Ford Fiesta: Your Questions Answered
Supermini cars have long dominated the European market, but they’re less of a force in the US market. The Ford Fiesta has been one of the automaker’s best-selling cars abroad and gets love for its driveability, maneuvering, and power (even if the interior cabin is mighty tight, but hey, we did say supermini). The newest generation Fiesta and its sporty hot hatch the Fiesta ST make some decent upgrades to the cabin, technology, and seats, but it’s most important change is the streamlined three cylinders turbocharged engine, which delivers 197-hp in a car that clocks in at just over 2 tons. If you’re looking for kicky speed, this is your lucky year!
It’s a pretty great small car! Although Ford is known the world over for their colossal cars and trucks that are so symbolic of the American driving mystique that they could ratify a constitutional amendment, don’t let that fool you. This car, weighing in at just over 2 tons, zips around town with legendary handling, control, and power. The newest iteration packs more power in while cutting the engine down to three cylinders. There is a 2- and 4-door hatchback model on offer (though the smaller will likely not hit US markets) with slightly larger dimensions, which give it a more athletic look and feel. By employing a naturally aspirated engine, Ford saves on costs while delivering more hp than previous generations, and they make use of a 1.3 liter EcoBoost engine to generate a bit more kick. The Fiesta comes in four models: the standard with Titanium trim, the upgraded Vignale 4-door, a more crossover looking Active with a slightly higher body, and the ST Line. The ST hot hatch is also expected to have some of the important upgrades to the interior cabin and safety features such as park and lane assist, adaptive cruise control, blind spot and collision warning, and pedestrian detection, which are now offered across the board.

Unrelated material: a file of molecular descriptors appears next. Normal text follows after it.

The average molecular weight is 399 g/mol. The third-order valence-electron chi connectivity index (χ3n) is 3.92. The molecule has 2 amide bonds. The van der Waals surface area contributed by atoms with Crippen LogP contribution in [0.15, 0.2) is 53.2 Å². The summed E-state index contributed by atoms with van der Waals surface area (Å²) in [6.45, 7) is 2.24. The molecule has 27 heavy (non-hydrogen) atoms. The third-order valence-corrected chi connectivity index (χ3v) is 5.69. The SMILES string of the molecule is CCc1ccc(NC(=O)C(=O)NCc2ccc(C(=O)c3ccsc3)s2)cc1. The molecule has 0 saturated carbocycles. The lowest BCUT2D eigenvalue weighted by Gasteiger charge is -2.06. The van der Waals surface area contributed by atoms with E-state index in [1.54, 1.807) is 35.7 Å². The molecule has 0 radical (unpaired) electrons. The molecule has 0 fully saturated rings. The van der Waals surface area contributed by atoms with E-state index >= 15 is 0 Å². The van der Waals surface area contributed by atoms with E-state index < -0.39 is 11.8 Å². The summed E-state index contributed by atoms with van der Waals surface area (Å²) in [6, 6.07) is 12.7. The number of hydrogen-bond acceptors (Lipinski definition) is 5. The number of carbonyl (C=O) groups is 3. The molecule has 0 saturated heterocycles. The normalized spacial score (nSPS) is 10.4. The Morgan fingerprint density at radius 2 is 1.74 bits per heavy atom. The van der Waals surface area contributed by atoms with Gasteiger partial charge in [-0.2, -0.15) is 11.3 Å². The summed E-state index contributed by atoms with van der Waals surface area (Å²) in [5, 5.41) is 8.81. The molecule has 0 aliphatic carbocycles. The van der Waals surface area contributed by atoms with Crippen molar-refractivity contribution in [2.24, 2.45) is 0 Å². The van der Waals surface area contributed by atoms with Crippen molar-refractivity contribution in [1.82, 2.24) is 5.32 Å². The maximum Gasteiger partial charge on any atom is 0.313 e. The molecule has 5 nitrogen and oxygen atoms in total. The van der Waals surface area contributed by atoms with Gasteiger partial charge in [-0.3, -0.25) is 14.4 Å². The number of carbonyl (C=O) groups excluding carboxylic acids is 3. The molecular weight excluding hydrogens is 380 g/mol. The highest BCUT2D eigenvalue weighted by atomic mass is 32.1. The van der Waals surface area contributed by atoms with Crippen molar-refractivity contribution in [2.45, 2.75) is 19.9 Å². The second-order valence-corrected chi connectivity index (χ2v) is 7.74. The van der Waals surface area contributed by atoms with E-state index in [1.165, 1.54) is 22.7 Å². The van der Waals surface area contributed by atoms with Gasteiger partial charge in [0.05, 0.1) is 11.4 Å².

So, the thing about large carmakers is that they do often attempt to produce car models that they can sell around the world, without many changes being made. The purpose of doing so is twofold: first, it helps to solidify their brand recognition on an international level, which is always good for sales and marketing. Second, it’s much more cost efficient to have one model that can be reproduced the world over rather than having to tailor designs and specs to specific markets constantly. However, the US market has always been a fickle beast, and as it moves ever more towards a bigger, and more decidedly automatic transmission market it becomes much more difficult to convince the driving public that they want a subcompact car whose offerings are mainly outfitted with manual transmissions. Car enthusiasts will, of course, be interested in the specs of a little whippersnapper like the Fiesta, and the four-door automatic option will likely come to the US at some point in 2018. However, the Fiesta has been a bestseller in Europe for more than 40 years, so it seems hard to believe that Ford would risk the considerable investment it would need to convince American drivers of something that an entire continent is already quite happy to purchase with no prodding. Plus, the Fiesta is assembled in Mexico, which means that should any of the import tariffs that the current US president is considering would hike up the price of what is supposed to be a cheap and cheerful ride into another universe. But hey, now you know what to rent on your next European holiday!